Apple has a deep understanding of the effects of taxes on business, Cook said, telling NBC that companies don't bring cash back to the U.S. because of taxes.
"[T]his isn't good for the U.S. There's no tax receipts there," Cook said. "And it's not good for investment in the U.S. And so this needs to be fixed. In my view, it should have been fixed years ago. But let's get it done now."
CFRA analyst Scott Kessler estimates that Apple is one of the companies in the technology sector that could benefit most from one specific tax reform: A lower tax rate on repatriated foreign profits (Cisco, Microsoft and Oracle could also see a boost, Kessler wrote in an Oct. 13 research note).
Apple Chief Financial Officer Luca Maestri said in an August conference call that Apple ended last quarter with $261.5 billion in cash plus marketable securities, and $246 billion of that cash, 94 percent of the total, was outside the U.S.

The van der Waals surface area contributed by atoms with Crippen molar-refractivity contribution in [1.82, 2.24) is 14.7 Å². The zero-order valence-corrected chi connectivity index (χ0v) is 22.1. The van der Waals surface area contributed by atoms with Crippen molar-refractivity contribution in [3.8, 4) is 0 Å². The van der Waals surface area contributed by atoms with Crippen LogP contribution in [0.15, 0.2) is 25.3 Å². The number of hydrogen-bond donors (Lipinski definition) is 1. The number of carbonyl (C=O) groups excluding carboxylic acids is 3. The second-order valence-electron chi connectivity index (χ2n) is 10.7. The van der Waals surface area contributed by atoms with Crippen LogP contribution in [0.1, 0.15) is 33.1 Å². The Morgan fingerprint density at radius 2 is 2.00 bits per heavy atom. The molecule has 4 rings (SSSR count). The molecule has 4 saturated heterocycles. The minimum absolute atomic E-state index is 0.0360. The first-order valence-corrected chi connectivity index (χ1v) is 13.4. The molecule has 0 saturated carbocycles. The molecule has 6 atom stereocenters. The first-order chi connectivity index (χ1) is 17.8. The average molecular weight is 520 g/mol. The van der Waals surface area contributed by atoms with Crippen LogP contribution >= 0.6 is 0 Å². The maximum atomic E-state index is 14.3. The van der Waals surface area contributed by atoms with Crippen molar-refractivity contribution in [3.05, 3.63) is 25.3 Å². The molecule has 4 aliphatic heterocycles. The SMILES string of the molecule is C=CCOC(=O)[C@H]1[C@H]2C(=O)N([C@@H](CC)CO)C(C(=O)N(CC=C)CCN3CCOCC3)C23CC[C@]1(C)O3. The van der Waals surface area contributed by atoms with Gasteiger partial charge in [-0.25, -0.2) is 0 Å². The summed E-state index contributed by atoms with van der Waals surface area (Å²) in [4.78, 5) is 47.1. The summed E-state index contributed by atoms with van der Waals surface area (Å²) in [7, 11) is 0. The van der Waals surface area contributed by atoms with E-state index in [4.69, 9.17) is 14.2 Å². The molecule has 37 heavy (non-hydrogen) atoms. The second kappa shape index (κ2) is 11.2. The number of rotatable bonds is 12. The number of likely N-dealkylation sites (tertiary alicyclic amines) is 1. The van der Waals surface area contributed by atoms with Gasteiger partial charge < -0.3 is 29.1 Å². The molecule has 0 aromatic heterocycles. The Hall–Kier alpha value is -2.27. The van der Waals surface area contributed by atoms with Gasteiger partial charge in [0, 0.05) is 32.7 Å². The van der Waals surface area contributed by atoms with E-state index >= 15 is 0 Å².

Cook has never been shy to share his views on taxes. In late 2015, he appeared on CBS' "60 Minutes," when he told Charlie Rose that the idea that Apple has been avoiding taxes on overseas profits is "political crap."
"If you sell globally, you earn money globally. If you earn money globally you can't bring it back into the United States unless you pay 35% plus your state tax," Cook told CNBC in May. "And you look at this and you go, 'this is kind of bizarre.' You want people to use this money in the United States to invest more."
Apple is scheduled to report quarterly earnings on Thursday after the bell, when the company traditionally shares expectations for tax rates in the coming quarter. When asked if Cook anticipates Apple reaching a valuation of over a trillion dollars, Cook told NBC that Apple is focused on the customer experience.